Just for the sake of a bit of topic variety this morning, I’ll get a comment going on this ancient post...
There is one “Valley” in Israel that is of equal notoriety besides the valley of Jezreel, and it’s the Jordan Valley at the top of the Dead Sea. This Jordan Valley, or the disc-shaped “Kikar of Jordan” is the lush valley that Lot looked upon with Abraham in Genesis 13:10. It was “well watered everywhere” and was the plain where Sodom and Gomorrah and a cluster of other cities sat, just to take advantage of the trade route’s traffic flow that came up from along the east side of the Dead Sea (the “passengers on the east of the sea”), and then crossed through the Jordan Valley on their way north. And we know that God destroyed all these cities of the Jordan plain by raining fire from heaven upon them.
This Jordan Valley was also where 24,000 of the disobedient Israelites of the Exodus were buried after their sin in the matter of Baal-peor. Balaam had caused them to sin and God punished the nation for that offense, with the dead from that judgment being buried in the Jordan Valley. God later had to remind Israel of that former offense in Jeremiah 2:23 LXX. “How wilt thou say I am not polluted and have not gone after Baal? Behold thy ways in THE BURIAL GROUND” (or the VALLEY - of Jordan, that is), “and know what thou hast done.”
Moses was also buried on Mount Nebo which overlooks this Valley below. So this Jordan Valley seems to be a sort of epicenter of judgment for offenses against God. A graveyard memorial, warning others against committing such offenses.
It was also where the multitude of Gog was buried after the AD 70 civil war conflict that the “chief prince” engaged in. This was Israelites battling their fellow Israelites, because Ezekiel 38:21 said that “every man’s sword shall be against HIS BROTHER’S” in this battle. All of Gog’s army would be “handling swords” (Ezekiel 38:4), which was the typical weapon of choice for the Zealots and the sicarii factions who battled each other for supremacy in the AD 66-70 years.
GOG is defined for us in Balaam’s prophecy that God gave him, found in Numbers 25:7-9 in the LXX. “...and the kingdom of GOG shall be exalted, and his kingdom shall be increased. God brought him out of Egypt...they that bless thee are blessed and they that curse thee are cursed.”
So for GOG to come against Israel was for a chief prince of ISRAEL to assemble a multi-nation army to go to battle against other Israelites. Which was certainly true of the various Zealot leaders who competed with each other to prey upon their own people, as well as upon other nations in Israel such as Samaria and Idumea.
Jesus Himself predicted when this civil unrest would begin to simmer in Israel. “For FROM HENCEFORTH there shall be five in one house divided, three against two, and two against three. The father shall be divided against the son, and the son against the father...” (Luke 12:52-53). Zealotry had already begun working during Christ’s days (as Paul said “the mystery of lawlessness doth already work”), and would become an increasingly dangerous element in Israel until it finally broke out in open revolt against Rome in AD 66. Those of their fellow Israelites who would not join in the rebellion against Rome likewise became a target for Zealot anger and attack.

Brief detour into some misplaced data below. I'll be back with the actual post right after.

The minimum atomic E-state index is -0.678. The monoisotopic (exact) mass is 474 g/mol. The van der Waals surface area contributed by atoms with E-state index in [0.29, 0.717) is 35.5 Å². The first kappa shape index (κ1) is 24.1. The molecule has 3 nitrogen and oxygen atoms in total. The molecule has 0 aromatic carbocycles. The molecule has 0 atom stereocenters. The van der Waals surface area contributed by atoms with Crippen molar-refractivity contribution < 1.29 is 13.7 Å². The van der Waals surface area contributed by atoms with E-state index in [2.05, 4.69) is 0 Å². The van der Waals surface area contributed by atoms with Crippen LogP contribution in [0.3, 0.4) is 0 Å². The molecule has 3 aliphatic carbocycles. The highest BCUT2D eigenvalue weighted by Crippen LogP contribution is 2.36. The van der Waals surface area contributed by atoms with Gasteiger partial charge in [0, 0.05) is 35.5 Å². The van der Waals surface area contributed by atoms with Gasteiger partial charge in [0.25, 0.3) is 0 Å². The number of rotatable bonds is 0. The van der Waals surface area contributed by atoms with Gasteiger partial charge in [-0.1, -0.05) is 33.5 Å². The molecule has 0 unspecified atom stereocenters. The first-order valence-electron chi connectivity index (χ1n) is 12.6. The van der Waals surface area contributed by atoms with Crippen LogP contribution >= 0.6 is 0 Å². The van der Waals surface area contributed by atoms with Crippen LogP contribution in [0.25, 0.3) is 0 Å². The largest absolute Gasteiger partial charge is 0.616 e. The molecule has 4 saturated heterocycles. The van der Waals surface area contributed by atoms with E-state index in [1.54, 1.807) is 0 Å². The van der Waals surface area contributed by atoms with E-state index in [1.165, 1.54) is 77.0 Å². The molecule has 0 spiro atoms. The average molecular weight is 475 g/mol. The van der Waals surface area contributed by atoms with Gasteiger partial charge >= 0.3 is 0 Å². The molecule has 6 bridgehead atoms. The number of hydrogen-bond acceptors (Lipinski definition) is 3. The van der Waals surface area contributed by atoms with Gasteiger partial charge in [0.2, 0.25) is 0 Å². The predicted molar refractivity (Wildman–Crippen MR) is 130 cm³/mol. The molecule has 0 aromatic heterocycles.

“Galilee of the Gentiles” in the north quarter of Israel was the hotbed that bred many of the Zealot leaders (Acts 5:37 for example). That’s why the “chief prince” would come out of “his place in the north parts” (Galilee in Israel) and cover the land of Israel like a cloud (Ez. 38:15-16).
Gog’s army eventually came to the mountains of Israel (which surround Jerusalem), where only a sixth of his vast army eventually survived after God caused their death.
In real time, Simon bar Giora became the Zealot leader with the largest army of all his Zealot competitors. At its peak, Simon’s army numbered some 40,000 by the time he brought his army to sit outside Jerusalem in AD 69. Once inside, Simon became a tyrant that overrode the other Zealot factions and oppressed the city’s imprisoned inhabitants.
When Titus finally brought the Roman siege to a close in AD 70, Simon bar Giora’s army had been decimated. He was captured on the temple grounds dressed in royal garments, and brought to Rome as the main leader of the rebellion to be executed after the Roman triumph.
To “cleanse the land” of its dead which had been picked over by the birds, during seven literal months all corpses and skeletal remains that Israel’s searching “undertakers” located were brought to the Jordan Valley for burial.
Such meticulous care to remove all skeletal remains from the land was a sign that the Israelites back then were still trying to follow the Mosaic laws of ritual cleanliness that forbad contact with a dead body which rendered the person unclean.
It displayed a real sense of God’s ironic justice for the dead of Israel and particularly first-century Jerusalem (which spiritually is called “SODOM and Egypt” - Rev. 11:8) to be buried in the very same location where the ancient city of Sodom had once been located. God sent fire on Sodom to destroy it, and He also sent fire on Jerusalem by turning it into a “furnace of fire” to destroy it in AD 70.
So this Jordan Valley first served as the smoking furnace for Sodom’s dead citizens , then the burial ground for those 24,000 licentious Baal-worshipping Israelites back in Numbers 25:9, then the final burial ground of Gog’s / Israel’s dead from AD 70 - the spiritual “Sodom” that was first-century Jerusalem. Very apropos.